The Caribbean side kept their cool in the closing overs, claiming the last three of the visitors’ wickets for 18 in the same number of balls, in the face of a late charge for victory led by Watling.

Earlier, West Indies suffered an early setback, when Simmons was caught behind for three, edging a loose drive in the fourth over to become the first of three scalps for Southee in 10 overs that cost 55.

Next over, Gayle deposited Mills into the Great Northern Stand for three of his nine sixes off consecutive deliveries over long-off in the fifth over of the day.

He continued his rampage, when Nathan McCullum replaced the fast-medium bowler, lofting the off-spinner’s third delivery over long-on for his fourth six and crashing the next delivery through square cover for four.

Gayle also flicked Southee through square leg for four in the following over and genuflected before driving the fast-medium bowler over the top of cover for another boundary, to the delight of the crowd.

But Gayle and Smith soon found runs at a premium, but kept their nerve through this period before Smith broke the shackles, when he swung Oram for a six over mid-wicket into the lower level of the Kingston Cricket Club pavilion and slammed the next delivery to long-off for a boundary.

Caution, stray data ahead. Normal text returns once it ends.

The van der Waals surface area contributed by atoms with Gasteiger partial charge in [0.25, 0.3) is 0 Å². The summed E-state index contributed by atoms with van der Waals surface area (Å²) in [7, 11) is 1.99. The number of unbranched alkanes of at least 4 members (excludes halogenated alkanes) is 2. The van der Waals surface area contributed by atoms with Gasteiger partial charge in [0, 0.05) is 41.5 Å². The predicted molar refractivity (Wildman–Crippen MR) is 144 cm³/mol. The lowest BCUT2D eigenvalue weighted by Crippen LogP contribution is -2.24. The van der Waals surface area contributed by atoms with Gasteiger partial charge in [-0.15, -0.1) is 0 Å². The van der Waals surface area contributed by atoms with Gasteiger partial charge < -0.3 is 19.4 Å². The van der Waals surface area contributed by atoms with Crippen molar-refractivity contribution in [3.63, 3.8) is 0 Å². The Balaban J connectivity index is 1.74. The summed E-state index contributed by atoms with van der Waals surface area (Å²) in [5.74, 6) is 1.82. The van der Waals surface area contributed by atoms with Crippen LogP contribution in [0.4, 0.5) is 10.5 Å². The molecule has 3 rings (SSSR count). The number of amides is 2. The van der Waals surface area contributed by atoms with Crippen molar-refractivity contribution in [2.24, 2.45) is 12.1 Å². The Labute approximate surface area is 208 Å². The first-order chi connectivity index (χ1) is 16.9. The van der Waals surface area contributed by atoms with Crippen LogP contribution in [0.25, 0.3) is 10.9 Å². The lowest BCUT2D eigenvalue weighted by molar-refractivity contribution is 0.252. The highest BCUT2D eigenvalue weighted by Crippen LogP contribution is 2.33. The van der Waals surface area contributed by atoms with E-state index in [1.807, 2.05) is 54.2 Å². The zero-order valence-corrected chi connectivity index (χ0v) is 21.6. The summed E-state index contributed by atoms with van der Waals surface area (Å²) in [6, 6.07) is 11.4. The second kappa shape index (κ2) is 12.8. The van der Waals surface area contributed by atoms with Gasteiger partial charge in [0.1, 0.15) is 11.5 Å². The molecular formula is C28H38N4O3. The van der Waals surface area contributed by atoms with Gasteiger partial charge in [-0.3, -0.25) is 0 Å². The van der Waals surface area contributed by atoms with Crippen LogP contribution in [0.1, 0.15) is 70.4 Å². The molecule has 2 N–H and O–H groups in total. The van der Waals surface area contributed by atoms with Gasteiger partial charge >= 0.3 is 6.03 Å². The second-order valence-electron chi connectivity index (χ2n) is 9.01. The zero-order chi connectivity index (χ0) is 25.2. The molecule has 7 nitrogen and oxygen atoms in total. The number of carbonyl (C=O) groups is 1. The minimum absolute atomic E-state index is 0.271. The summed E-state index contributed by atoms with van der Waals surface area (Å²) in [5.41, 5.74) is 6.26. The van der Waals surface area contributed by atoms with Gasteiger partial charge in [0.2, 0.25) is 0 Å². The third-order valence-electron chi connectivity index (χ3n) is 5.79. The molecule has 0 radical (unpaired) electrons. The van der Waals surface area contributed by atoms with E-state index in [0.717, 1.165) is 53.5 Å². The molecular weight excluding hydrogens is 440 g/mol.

Gayle galloped to his 50, reaching the landmark from 42 balls, when he played defensively forward and edged an off-break from McCullum to short third man for a single.

But Smith was caught at long-off for 24 from the bowling of Nethula, mistiming a lofted straight drive at the leg-spinner in the 19th over, leaving West Indies 98 for two.

Samuels came to the crease and kept the Windies in charge, mixing sound defence with typically languid strokes of aggression and ushering Gayle to his hundred.

Samuels reached his 50 from 58 balls with a perfectly-placed, crisp square drive off Mills for the second of his seven fours in the 36th over before Gayle’s departure.